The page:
How You Perceive Time and Its Effect On Time Management

Who hasn’t felt time fly by? And who hasn’t felt time crawl by when you were bored? We want to be present in the present, yet the present itself is impermanent.

How you perceive time and its effect on time management

Time management is about time as a chronological form of events. Time management is about ‘chronos’, the Greek word for a chronological form of time. Time can be seen as linear and undisturbed. Chronos refers to our linear relationship to the time of schedules, clocks and calendars. It is quantifiable and measured. Each second is as precious as the next. The clock dictates our rhythm in life. But there are other cultures that view time in a different perspective: “Kairos”.

Kairos versus Chronos

In Greek, both “Chronos” and “Kairos” literally mean “time”, but Kairos does not mean “time” in the same sense as used in contemporary English. In Greek, Kairos represents some sort of “qualitative” time, as in “the right time”. Chronos is more about “quantitative” time, as in, “what time is it?” and “How much time do we have left?”. Kairos is about taking advantage of or creating a perfect moment for action. “Did you have a good time?” is a good example of time as meant within the Kairos principle. It is about the quality of the spent time, not on the amount of time spent on a certain activity.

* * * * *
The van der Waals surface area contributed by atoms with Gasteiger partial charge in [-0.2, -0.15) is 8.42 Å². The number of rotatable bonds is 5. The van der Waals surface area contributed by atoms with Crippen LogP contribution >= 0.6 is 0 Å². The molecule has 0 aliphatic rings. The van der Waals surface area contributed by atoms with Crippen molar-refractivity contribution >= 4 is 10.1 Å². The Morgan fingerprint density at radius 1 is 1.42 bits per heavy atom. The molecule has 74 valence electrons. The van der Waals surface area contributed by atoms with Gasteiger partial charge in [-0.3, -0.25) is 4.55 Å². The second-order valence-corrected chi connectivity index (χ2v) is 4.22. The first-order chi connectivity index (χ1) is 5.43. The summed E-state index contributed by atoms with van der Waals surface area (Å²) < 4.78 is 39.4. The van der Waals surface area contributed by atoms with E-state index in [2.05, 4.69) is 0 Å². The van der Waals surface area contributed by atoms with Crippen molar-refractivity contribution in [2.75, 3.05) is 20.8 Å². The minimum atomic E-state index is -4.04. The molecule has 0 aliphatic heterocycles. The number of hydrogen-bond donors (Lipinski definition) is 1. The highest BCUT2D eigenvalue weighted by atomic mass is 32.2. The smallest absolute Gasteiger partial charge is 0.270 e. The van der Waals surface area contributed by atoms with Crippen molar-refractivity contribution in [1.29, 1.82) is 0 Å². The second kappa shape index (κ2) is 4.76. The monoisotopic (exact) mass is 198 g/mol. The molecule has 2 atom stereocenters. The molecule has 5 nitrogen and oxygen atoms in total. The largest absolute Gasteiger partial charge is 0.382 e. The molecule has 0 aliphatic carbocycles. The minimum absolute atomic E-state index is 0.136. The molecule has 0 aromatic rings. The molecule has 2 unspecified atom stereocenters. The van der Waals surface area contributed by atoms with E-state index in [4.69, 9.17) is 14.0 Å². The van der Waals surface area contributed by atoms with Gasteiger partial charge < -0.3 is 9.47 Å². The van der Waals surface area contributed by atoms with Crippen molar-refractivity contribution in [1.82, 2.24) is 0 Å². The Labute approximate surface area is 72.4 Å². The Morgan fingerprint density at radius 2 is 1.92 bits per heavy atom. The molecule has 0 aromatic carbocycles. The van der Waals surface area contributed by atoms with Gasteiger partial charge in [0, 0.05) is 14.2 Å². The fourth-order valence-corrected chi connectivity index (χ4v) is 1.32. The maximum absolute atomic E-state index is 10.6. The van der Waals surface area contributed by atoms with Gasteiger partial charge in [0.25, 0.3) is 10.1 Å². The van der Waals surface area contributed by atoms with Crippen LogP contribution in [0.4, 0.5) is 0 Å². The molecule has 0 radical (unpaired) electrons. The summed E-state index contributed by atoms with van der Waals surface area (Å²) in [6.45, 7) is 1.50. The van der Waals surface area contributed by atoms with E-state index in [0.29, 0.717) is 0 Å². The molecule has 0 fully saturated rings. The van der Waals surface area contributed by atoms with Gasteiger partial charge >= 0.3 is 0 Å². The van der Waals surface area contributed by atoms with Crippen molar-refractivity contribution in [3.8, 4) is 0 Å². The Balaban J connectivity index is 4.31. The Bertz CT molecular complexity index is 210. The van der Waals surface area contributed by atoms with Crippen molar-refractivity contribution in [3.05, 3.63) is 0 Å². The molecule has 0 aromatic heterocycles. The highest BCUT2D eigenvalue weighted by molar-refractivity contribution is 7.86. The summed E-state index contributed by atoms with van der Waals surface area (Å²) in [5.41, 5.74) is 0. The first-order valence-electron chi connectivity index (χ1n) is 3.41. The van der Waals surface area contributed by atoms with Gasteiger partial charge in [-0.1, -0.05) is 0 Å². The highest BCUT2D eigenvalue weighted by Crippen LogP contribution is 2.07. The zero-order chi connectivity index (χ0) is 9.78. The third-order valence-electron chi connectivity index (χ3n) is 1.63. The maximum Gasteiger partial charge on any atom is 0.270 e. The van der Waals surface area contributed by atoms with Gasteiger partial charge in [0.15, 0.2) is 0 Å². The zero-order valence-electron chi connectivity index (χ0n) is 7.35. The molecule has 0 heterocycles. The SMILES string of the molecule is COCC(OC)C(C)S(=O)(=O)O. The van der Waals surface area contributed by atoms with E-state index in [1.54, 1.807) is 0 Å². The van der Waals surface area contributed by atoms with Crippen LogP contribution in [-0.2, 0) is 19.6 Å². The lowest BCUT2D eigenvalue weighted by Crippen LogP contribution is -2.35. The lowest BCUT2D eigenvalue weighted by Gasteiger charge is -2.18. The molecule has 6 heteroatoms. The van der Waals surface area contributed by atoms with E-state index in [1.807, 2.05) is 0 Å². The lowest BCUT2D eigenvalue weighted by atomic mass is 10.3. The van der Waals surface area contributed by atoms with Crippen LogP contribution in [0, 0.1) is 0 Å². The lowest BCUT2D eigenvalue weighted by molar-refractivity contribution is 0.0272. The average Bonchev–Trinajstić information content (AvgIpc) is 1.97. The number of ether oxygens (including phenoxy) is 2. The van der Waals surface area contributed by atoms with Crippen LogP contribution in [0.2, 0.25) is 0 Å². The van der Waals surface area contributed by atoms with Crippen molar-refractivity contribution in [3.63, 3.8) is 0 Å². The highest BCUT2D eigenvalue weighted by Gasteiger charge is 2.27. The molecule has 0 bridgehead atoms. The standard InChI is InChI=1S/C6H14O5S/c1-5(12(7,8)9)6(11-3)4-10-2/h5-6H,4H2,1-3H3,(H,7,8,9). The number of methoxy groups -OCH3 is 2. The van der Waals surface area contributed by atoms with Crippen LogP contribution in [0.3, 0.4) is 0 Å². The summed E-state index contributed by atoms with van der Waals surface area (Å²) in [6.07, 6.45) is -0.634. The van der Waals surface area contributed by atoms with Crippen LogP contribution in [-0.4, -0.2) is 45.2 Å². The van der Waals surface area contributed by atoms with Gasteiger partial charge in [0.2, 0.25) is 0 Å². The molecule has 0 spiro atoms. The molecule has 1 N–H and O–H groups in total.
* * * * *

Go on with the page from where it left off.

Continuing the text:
Rather than linear, Kairos time is circular. We all have experienced Kairos time, when we are so savouring the moment that time flies by. However, Kairos is not reserved for fun escapes. We can experience kairos time in our work, when we find ourselves in a state of “flow”, when we are so engaged with what we do that time is forgotten.

Lack of time

Who has not felt a lack of time when looking at your to-do list for the day? But what if we asked ourselves not “How long did this take?” but “What did I learn from this?” or “How relaxed am I doing this?”

Time is something we should experience. It is exponential, existential. It simply is. The more aware we are of the present moment, the less overwhelming and focal time becomes.

Instead of perceiving a lack of time, we perceive “the gift of time”.

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